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  1. #1
    Join Date
    Dec 2000
    Bozeman, MT

    Default A few photography tips - YouTube Video

    We often have photo contests and other ideas here on Hunt Talk. We see the entire spectrum of image quality, in terms of composition and quality. I asked the guys to put together a video of what they think are five quick tips that will make for better hunting images, not just trophy shots.

    Michael, our new WPA is very handy with the still camera, so he got elected to be the lead on this video. I asked that it be designed for folks like me, not pros like him. That simplification can create a challenge for people who are far down the path on the technical aspects of this.

    There are some great photographers here on Hunt Talk. I hope some of those experienced guys will chime in to help the rest of us up our game on story telling with photos.

    Today they are out working on a video of how your smart phone camera can be a very powerful story telling tool. After all, hunters are mankind's original story tellers, dating back to petroglyphs, to stories painted on bison hides, to Remington and Russell, to where we are today.
    My name is Randy Newberg and I approved this post. What is written is my opinion, and my opinion only.

    "Hunt when you can. You're gonna run outta health before you run outta money."

  2. #2
    Join Date
    Dec 2012
    North Dakota


    My two tips would be:

    1.) Read your camera's user manual. I think a lot of people (myself included years ago) spend the money on a point and shoot or dslr camera and just expect it to take great pictures out of the box. Take the time to sit down and read the owners manual. Learn to understand how it works and the terminology. If there is something that is hard to understand, YouTube or Google it. There is a wealth of knowledge online that can help people understand how their camera works. Don't get frustrated and give up, learn it. I would argue that most people haven't even touched 1/10th of the capabilities their camera can produce due to not truly understanding the functions.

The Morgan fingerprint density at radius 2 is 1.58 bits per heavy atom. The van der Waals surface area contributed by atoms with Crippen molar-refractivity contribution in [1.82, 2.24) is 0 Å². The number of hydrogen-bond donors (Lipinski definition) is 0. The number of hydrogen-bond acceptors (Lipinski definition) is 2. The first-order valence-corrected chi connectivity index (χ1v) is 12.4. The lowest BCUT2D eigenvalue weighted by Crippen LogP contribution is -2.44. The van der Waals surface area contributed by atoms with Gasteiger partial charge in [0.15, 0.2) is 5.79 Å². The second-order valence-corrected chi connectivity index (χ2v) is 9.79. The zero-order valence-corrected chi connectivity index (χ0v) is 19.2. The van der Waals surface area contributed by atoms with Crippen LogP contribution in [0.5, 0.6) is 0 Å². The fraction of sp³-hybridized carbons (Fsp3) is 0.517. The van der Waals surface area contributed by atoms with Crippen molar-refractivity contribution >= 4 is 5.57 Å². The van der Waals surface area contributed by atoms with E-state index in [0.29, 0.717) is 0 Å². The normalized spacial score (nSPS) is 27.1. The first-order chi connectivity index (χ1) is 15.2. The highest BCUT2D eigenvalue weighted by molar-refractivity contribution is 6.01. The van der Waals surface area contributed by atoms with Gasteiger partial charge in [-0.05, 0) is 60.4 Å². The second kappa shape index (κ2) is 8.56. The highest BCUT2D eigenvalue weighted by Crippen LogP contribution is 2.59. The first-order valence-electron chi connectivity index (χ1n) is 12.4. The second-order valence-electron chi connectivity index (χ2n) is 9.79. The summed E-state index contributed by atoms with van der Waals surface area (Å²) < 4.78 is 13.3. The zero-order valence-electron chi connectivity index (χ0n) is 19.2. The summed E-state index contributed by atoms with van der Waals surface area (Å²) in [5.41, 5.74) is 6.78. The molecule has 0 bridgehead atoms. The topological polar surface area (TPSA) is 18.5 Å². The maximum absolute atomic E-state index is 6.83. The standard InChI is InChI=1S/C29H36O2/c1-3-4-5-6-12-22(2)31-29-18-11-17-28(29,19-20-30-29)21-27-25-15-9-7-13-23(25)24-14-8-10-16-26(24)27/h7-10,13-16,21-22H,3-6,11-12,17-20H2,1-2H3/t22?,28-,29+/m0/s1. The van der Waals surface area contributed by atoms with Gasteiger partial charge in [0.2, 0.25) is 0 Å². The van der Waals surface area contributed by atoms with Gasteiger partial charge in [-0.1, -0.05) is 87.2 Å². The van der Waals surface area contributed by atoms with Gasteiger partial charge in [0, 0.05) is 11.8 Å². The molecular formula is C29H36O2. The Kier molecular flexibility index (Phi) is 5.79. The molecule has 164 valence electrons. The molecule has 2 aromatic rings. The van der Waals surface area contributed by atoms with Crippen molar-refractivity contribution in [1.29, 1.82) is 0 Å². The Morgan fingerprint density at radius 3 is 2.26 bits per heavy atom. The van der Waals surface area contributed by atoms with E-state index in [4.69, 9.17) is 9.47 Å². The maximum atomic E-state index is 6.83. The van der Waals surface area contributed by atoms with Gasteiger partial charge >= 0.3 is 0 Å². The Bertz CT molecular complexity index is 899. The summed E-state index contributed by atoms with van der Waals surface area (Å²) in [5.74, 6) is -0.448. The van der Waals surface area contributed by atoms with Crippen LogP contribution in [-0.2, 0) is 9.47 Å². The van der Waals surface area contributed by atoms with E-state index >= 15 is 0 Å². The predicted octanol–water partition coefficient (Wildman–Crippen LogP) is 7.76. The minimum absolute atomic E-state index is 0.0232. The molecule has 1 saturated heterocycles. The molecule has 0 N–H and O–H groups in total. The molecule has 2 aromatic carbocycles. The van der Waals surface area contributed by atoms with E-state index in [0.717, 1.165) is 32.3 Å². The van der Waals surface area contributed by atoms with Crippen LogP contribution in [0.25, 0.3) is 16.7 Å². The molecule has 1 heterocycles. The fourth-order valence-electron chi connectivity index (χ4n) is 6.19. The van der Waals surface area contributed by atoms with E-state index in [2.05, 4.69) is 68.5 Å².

2.) Have it accessible. I know it's a pain in the arse to constantly open and close your pack to take your camera out but come February after the season is long gone you will thank yourself for snapping all of those random photos throughout the fall. I either have my camera on the top of my pack (inside but at the top) for quick access or I will have it on a clip (Peak Design) while hiking so it's right there. Every time I sit and take a break or am at a glassing point, my camera is out and ready to go. If you are packing it around all day, you might as well actually use it.

    Have fun with it! You can never have TOO many photos

  3. #3


    Great video idea!
    Mother Nature - "You can't fit all 4 seasons in to ONE week"
    OHIO - "Hold my Beer.."

  4. #4


    Good introduction to what I hope becomes a long ongoing series of clips touching on basic to advanced photo/videography skills.
    No one can go back and make a brand new start, however anyone can start from now and make a new ending.

    "Ease is a greater threat to progress than hardship" Denzel Washington

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